Voyage to the bottom of the sea

Whatever became of the U.S. Navy  undersea lab experiments of the 1960’s and ’70s?

 

CAPT George Bond, USN,  lead the research effort for the Navy that lead to something all recreational SCUBA divers rely on today.   (No, scuba was invented by a partnership between Frenchmen Jacques Cousteau and E Gagnon (1)).  Dive Decompression Tables.

SeaLab I, II, and III were the result of experiments on divers working at depth where avoiding decompression sickness, “the bends”, meant long periods of decompression to recover from only minutes exposure.  Underwater, at depth,  breathing surface air, as in the scuba cylinders or through a hose-diving helmet, would result in gasses building up in the diver’s bloodstream.  Without stages of ascent and wait time,  the gas would form bubbles in the person’s tissues causing pain, injury and even death.

Research investigated long-duration exposure underwater, living and working in habitats at different depths (up to 600 feet) whether there were negative effects and finding that a single decompression regimen at the conclusion of the experiment were sufficient to prevent injury.  Studies during this time on nitrogen narcosis have provided recreational and commercial divers today with reliable timetables for recovering  or decompressing, and the effects on the body.   Other developments from the SeaLab program was the development of neoprene which everyone from divers to surfers now use in prolonging exposure to cold seawater.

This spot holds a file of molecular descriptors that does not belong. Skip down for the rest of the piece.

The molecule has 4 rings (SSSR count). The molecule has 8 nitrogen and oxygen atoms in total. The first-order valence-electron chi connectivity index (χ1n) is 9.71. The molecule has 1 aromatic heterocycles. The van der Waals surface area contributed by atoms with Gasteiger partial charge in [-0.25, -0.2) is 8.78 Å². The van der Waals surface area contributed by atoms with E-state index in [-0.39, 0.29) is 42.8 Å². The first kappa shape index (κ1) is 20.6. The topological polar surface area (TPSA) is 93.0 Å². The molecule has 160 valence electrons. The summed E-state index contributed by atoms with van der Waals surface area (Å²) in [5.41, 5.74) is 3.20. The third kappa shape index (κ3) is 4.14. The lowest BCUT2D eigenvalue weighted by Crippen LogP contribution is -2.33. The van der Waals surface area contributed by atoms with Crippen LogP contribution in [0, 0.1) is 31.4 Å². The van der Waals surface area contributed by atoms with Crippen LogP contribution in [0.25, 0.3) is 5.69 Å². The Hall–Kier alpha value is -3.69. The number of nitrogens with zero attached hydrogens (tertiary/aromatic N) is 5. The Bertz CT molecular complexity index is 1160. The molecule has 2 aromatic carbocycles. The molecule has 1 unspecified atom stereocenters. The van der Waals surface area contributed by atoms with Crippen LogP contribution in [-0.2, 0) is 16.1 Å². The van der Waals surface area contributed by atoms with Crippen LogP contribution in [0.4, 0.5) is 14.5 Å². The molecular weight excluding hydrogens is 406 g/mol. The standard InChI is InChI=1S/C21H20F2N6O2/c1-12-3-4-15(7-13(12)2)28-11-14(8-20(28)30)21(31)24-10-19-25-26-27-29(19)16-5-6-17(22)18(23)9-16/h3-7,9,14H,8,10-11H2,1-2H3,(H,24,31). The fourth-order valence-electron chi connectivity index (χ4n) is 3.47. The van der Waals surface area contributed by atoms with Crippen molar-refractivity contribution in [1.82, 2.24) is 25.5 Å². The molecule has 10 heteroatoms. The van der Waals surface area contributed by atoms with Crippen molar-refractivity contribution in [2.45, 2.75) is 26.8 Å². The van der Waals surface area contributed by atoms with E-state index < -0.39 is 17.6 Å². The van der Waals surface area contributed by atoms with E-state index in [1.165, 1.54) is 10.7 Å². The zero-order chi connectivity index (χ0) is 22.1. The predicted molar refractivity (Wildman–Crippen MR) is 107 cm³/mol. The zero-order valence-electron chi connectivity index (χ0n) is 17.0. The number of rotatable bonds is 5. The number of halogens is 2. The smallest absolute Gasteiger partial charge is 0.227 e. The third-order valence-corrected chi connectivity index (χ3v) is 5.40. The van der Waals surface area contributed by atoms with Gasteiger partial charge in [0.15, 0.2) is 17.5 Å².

One notable research participant for the Navy was both a pioneering astronaut as well as an aquanaut.  Scott Carpenter, was the second American in space, in the Gemini program, and was an “inner space” pioneer.  He spent a then -record 30 days in SeaLab Ii offshore La Jolla, 200 feet beneath the surface.   Later,  in SeaLab III,  an experiment in underwater welding resulted in an accident where one researcher died due to asphyxiation.  This was a factor in terminating the experiments in SeaLab III.  But the research into saturation diving by the U.S. Navy continues today.  In point of fact, it was this continuing research that has lead to special operations involving saturation diving and part of the training for submarine rescue operations.    The Office of Naval Research (ONR) Undersea Medicine program is the descendent of these undersea experiments.

http://www.navalunderseamuseum.org/endbell/

https://www.onr.navy.mil/en/About-ONR/History/tales-of-discovery/sealab

(1)  In 1942, Cousteau and Gagnan co-invented a demand valve system that would supply divers with compressed air when they breathed   

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